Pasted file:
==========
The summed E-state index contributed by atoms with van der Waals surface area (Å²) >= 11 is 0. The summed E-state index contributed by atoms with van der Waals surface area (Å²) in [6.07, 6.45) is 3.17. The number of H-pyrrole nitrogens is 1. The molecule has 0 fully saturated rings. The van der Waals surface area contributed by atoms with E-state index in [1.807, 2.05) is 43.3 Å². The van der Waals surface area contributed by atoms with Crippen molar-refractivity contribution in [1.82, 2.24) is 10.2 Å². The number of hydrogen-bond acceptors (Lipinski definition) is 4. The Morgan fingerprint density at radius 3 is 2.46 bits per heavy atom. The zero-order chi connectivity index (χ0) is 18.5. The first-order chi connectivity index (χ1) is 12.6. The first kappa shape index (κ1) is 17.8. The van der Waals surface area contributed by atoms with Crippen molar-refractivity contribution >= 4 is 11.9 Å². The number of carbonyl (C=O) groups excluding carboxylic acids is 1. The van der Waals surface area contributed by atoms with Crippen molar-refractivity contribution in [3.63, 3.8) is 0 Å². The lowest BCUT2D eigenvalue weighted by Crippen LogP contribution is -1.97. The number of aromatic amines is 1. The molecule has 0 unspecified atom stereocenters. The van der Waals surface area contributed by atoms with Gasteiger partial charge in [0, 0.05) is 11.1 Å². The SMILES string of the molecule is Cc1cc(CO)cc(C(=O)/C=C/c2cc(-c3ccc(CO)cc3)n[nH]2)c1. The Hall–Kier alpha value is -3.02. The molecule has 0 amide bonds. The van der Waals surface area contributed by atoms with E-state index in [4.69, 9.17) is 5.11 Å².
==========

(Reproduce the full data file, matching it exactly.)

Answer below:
The summed E-state index contributed by atoms with van der Waals surface area (Å²) >= 11 is 0. The summed E-state index contributed by atoms with van der Waals surface area (Å²) in [6.07, 6.45) is 3.17. The number of H-pyrrole nitrogens is 1. The molecule has 0 fully saturated rings. The van der Waals surface area contributed by atoms with E-state index in [1.807, 2.05) is 43.3 Å². The van der Waals surface area contributed by atoms with Crippen molar-refractivity contribution in [1.82, 2.24) is 10.2 Å². The number of hydrogen-bond acceptors (Lipinski definition) is 4. The Morgan fingerprint density at radius 3 is 2.46 bits per heavy atom. The zero-order chi connectivity index (χ0) is 18.5. The first-order chi connectivity index (χ1) is 12.6. The first kappa shape index (κ1) is 17.8. The van der Waals surface area contributed by atoms with Crippen molar-refractivity contribution >= 4 is 11.9 Å². The number of carbonyl (C=O) groups excluding carboxylic acids is 1. The van der Waals surface area contributed by atoms with Crippen molar-refractivity contribution in [3.63, 3.8) is 0 Å². The lowest BCUT2D eigenvalue weighted by Crippen LogP contribution is -1.97. The number of aromatic amines is 1. The molecule has 0 unspecified atom stereocenters. The van der Waals surface area contributed by atoms with Gasteiger partial charge in [0, 0.05) is 11.1 Å². The SMILES string of the molecule is Cc1cc(CO)cc(C(=O)/C=C/c2cc(-c3ccc(CO)cc3)n[nH]2)c1. The Hall–Kier alpha value is -3.02. The molecule has 0 amide bonds. The van der Waals surface area contributed by atoms with E-state index in [4.69, 9.17) is 5.11 Å².